Exercise has well-established connections to everything from chronic disease prevention to mental and cognitive health benefits. “For most healthy adults, the Department of Health and Human Services recommends:
Eat More Fruits and Vegetables
- At least 150 minutes a week of moderate aerobic activity or 75 minutes a week of vigorous aerobic activity, or a combination of moderate and vigorous activity. The guidelines suggest that you spread this exercise throughout the week. Examples include running, walking or swimming. Even small amounts of physical activity are helpful, and accumulated activity throughout the day adds up to provide health benefits.
- Strength training exercises for all major muscle groups at least two times a week. Examples include lifting free weights, using weight machines or doing body-weight training.”
We eat with our eyes – keep your plate colorful. Fruits and vegetables are an excellent source of vitamins, minerals, are naturally low in calories, and have fiber to help maintain good health. To reduce fresh food costs, look for fruits and vegetables that are in season for your area.
Exercise helps to lift your mood and is a natural stress reliever. Mayo Clinic recommends practicing positive self-talk, “Start by following one simple rule: Don't say anything to yourself that you wouldn't say to anyone else. Be gentle and encouraging with yourself. If a negative thought enters your mind, evaluate it rationally and respond with affirmations of what is good about you. Think about things you're thankful for in your life.”
Drink More Water
How much should we drink in a day? The U.S. National Academies of Sciences, Engineering, and Medicine recommends a daily fluid intake of:
- About 15.5 cups (3.7 liters) of fluids a day for men
- About 11.5 cups (2.7 liters) of fluids a day for women
Remember to modify your water intake when exercising, if you’re in a hot or humid climate, or if the medical need arises (e.g. – flu, cold, pregnancy/breast feeding, medication use requiring more water, etc.).
Get Enough Sleep
Another benefit of exercise is its impact on sleep quality. Exercise as part of your regular routine can contribute to more restful sleep and increase deep sleep - the most physically restorative sleep phase. The general recommendation is to get 7-9 hours of sleep per night.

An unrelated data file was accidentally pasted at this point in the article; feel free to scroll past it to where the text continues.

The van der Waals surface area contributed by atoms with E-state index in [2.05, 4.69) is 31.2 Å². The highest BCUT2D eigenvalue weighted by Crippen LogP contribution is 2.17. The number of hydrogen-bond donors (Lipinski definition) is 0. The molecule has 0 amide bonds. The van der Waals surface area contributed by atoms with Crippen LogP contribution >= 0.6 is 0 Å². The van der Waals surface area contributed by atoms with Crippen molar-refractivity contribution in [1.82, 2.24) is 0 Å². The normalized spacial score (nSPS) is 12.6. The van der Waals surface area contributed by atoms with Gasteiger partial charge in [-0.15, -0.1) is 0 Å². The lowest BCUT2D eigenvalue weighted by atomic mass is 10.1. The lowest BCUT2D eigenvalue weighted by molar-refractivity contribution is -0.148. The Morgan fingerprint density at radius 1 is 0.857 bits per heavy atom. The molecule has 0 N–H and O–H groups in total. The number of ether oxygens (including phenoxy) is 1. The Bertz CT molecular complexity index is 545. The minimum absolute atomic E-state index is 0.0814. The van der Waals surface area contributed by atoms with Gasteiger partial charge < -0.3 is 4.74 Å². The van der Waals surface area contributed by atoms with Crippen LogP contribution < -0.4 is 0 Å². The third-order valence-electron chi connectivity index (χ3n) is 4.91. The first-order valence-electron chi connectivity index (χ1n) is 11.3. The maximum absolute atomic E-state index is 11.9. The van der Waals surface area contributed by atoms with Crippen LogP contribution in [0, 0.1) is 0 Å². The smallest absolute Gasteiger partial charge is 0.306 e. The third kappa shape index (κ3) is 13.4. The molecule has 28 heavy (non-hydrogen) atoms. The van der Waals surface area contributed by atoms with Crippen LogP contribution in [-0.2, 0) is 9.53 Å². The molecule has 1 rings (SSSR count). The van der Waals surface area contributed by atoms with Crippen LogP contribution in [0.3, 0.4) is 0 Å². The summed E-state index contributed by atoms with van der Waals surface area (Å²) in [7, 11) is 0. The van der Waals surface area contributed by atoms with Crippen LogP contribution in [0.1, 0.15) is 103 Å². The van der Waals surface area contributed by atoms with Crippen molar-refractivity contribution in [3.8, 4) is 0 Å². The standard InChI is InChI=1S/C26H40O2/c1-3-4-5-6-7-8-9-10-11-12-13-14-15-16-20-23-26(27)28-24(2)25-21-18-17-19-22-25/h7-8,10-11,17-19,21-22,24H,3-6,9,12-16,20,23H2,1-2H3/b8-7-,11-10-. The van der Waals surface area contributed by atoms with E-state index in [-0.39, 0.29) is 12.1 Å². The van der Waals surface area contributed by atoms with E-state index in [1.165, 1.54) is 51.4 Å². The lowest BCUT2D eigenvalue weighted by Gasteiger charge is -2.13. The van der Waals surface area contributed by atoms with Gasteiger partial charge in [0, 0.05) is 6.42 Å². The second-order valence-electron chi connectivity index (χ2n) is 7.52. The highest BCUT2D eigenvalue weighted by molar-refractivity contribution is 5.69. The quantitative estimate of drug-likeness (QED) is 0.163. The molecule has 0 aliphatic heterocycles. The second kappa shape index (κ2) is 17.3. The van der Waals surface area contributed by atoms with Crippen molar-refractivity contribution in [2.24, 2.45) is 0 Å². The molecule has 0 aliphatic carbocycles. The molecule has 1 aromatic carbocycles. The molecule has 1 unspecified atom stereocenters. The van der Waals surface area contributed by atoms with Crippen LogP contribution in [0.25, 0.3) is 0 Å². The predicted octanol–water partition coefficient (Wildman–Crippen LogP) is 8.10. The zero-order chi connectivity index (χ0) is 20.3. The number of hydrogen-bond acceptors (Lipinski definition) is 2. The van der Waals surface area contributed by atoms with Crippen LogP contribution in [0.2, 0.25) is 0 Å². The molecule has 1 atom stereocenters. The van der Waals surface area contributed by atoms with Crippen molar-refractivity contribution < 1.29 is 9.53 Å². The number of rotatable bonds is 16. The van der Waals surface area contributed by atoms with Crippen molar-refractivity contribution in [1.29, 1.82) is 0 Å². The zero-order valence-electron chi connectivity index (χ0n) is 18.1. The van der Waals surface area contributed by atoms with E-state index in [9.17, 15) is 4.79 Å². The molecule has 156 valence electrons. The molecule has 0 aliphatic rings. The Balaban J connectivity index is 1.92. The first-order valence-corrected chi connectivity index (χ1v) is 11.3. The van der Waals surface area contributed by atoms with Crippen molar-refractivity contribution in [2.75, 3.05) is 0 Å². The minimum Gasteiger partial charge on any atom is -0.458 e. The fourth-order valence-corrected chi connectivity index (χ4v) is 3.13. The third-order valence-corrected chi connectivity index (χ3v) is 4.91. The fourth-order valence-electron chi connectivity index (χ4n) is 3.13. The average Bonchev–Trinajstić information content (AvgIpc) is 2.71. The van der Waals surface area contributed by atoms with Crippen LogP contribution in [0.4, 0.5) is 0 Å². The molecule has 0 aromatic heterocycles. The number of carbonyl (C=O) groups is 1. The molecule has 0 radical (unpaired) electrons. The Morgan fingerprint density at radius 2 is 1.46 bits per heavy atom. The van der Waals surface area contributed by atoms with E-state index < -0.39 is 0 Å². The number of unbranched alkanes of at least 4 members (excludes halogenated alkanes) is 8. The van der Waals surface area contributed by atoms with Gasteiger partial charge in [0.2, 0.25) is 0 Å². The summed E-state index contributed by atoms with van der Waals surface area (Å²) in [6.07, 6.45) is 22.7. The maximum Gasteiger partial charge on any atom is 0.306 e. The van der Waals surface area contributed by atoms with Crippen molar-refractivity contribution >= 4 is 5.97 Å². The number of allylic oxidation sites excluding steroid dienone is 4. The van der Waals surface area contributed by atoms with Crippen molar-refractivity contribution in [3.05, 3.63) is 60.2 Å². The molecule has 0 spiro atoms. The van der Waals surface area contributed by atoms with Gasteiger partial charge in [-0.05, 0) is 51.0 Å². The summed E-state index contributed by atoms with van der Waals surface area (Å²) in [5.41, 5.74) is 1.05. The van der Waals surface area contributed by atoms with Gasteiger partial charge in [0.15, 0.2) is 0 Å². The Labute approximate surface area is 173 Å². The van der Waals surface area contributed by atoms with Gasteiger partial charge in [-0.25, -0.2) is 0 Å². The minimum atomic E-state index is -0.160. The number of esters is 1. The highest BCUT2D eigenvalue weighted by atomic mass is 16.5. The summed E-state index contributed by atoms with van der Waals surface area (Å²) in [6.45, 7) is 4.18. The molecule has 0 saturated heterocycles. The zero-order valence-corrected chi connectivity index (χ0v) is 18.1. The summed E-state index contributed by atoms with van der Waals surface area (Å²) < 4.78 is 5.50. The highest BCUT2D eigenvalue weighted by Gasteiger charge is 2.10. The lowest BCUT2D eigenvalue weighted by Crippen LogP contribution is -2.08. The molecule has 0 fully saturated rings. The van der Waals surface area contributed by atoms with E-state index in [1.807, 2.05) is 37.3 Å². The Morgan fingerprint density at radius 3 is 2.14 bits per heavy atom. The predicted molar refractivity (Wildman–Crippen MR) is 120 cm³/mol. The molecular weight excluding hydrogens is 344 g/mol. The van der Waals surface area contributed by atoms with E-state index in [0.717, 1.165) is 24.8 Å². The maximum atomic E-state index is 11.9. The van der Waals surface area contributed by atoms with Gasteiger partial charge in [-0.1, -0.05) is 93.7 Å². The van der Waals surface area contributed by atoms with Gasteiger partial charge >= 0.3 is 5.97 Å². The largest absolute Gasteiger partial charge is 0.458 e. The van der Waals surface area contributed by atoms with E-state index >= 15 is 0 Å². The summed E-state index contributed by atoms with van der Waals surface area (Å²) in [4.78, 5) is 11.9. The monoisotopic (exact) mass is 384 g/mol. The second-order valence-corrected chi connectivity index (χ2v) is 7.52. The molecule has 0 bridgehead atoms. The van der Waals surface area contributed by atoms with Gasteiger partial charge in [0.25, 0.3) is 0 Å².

The National Center for Biotechnology Information found that “As early as 1964, data have shown that 7-hour sleepers experience the lowest risks for all-cause mortality, whereas those at the shortest and longest sleep durations have significantly higher mortality risks.” Continued nights of short sleep cycles “is related to cardiovascular disease, cancer, cerebrovascular accidents, diabetes, and hypertension.”
Keep Your Emotional Balance
Keeping your emotional balance takes work, self-care, and knowing when it’s time to reach out to anyone who helps ground you, including friends and family, and knowing when it’s time to seek professional help.
Allow yourself to feel and process whatever comes up. Acknowledge the emotion by putting it into words such as, “I am worried right now.” Psychology Today recommends including “self-soothing activities that help to reduce emotional intensity and provide a calming effect, such as meditation, intentional breathing, yoga, listening to music you enjoy, progressive muscle relaxation, taking a walk or a hike, reading something pleasurable or spiritual, singing a favorite song, exercising, visualizing a relaxing image, and journaling.”
Meditate – Calm Your Body and Mind
Try meditation to help reduce stress. According to Mayo Clinic, “Research has found that meditation may help reduce symptoms of anxiety and depression [and] may offer many benefits, such as helping with concentration, relaxation, inner peace, stress reduction and fatigue.”
Sometimes our body just needs to take a deep breath in…. deep breath out. Find time to walk away from your work and other life stressors and breathe.
Take a moment each day to think of when you can fit in activity and moment to keep your body moving. Even 10 mins a few times a day will start adding up.
Mayo Clinic: www.mayoclinic.org
, The National Center for Biotechnology Information: www.ncbi.nlm.nih.gov
, Psychology Today: www.psychologytoday.com